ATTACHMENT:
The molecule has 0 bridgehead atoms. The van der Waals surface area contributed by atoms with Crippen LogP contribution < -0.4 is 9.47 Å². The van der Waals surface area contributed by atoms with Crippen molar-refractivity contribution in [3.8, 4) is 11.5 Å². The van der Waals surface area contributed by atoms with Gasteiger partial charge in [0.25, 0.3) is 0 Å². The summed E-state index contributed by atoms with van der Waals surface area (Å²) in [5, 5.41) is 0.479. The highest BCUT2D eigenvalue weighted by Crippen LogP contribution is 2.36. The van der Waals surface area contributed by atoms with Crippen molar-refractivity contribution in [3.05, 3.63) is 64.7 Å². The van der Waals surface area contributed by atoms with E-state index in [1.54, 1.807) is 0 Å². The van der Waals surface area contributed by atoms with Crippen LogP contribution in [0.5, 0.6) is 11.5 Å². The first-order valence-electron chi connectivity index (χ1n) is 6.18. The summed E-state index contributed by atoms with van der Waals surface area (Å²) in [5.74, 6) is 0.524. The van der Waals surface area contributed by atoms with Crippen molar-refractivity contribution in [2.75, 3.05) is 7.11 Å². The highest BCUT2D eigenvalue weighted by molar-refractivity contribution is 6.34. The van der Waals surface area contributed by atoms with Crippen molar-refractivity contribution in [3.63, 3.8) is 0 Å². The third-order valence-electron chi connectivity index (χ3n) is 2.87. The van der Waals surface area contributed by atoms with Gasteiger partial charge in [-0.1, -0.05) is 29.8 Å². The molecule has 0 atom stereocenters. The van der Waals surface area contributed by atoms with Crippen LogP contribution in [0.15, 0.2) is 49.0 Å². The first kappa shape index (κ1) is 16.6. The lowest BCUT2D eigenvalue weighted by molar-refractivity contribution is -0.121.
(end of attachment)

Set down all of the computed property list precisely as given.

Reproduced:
The molecule has 0 bridgehead atoms. The van der Waals surface area contributed by atoms with Crippen LogP contribution < -0.4 is 9.47 Å². The van der Waals surface area contributed by atoms with Crippen molar-refractivity contribution in [3.8, 4) is 11.5 Å². The van der Waals surface area contributed by atoms with Gasteiger partial charge in [0.25, 0.3) is 0 Å². The summed E-state index contributed by atoms with van der Waals surface area (Å²) in [5, 5.41) is 0.479. The highest BCUT2D eigenvalue weighted by Crippen LogP contribution is 2.36. The van der Waals surface area contributed by atoms with Crippen molar-refractivity contribution in [3.05, 3.63) is 64.7 Å². The van der Waals surface area contributed by atoms with E-state index in [1.54, 1.807) is 0 Å². The van der Waals surface area contributed by atoms with Crippen LogP contribution in [0.5, 0.6) is 11.5 Å². The first-order valence-electron chi connectivity index (χ1n) is 6.18. The summed E-state index contributed by atoms with van der Waals surface area (Å²) in [5.74, 6) is 0.524. The van der Waals surface area contributed by atoms with Crippen molar-refractivity contribution in [2.75, 3.05) is 7.11 Å². The highest BCUT2D eigenvalue weighted by molar-refractivity contribution is 6.34. The van der Waals surface area contributed by atoms with Crippen molar-refractivity contribution in [3.63, 3.8) is 0 Å². The third-order valence-electron chi connectivity index (χ3n) is 2.87. The van der Waals surface area contributed by atoms with Gasteiger partial charge in [-0.1, -0.05) is 29.8 Å². The molecule has 0 atom stereocenters. The van der Waals surface area contributed by atoms with Crippen LogP contribution in [0.15, 0.2) is 49.0 Å². The first kappa shape index (κ1) is 16.6. The lowest BCUT2D eigenvalue weighted by molar-refractivity contribution is -0.121.